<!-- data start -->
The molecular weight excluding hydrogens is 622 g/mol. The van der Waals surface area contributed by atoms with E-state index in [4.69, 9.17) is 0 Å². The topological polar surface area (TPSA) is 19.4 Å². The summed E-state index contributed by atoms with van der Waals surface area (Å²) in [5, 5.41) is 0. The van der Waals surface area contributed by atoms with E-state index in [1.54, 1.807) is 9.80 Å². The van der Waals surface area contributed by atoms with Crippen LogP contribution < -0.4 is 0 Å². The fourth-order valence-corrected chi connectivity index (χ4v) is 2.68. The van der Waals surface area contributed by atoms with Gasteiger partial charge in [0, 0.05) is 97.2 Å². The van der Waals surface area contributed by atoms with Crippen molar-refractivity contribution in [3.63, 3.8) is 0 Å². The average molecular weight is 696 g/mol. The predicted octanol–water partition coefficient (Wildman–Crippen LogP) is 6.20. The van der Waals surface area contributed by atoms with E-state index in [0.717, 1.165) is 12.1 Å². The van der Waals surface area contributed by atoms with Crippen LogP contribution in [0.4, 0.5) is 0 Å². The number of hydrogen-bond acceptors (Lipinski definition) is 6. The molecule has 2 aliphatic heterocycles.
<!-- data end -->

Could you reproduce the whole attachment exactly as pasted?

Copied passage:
The molecular weight excluding hydrogens is 622 g/mol. The van der Waals surface area contributed by atoms with E-state index in [4.69, 9.17) is 0 Å². The topological polar surface area (TPSA) is 19.4 Å². The summed E-state index contributed by atoms with van der Waals surface area (Å²) in [5, 5.41) is 0. The van der Waals surface area contributed by atoms with E-state index in [1.54, 1.807) is 9.80 Å². The van der Waals surface area contributed by atoms with Crippen LogP contribution < -0.4 is 0 Å². The fourth-order valence-corrected chi connectivity index (χ4v) is 2.68. The van der Waals surface area contributed by atoms with Gasteiger partial charge in [0, 0.05) is 97.2 Å². The van der Waals surface area contributed by atoms with Crippen molar-refractivity contribution in [3.63, 3.8) is 0 Å². The average molecular weight is 696 g/mol. The predicted octanol–water partition coefficient (Wildman–Crippen LogP) is 6.20. The van der Waals surface area contributed by atoms with E-state index in [0.717, 1.165) is 12.1 Å². The van der Waals surface area contributed by atoms with Crippen LogP contribution in [0.4, 0.5) is 0 Å². The number of hydrogen-bond acceptors (Lipinski definition) is 6. The molecule has 2 aliphatic heterocycles.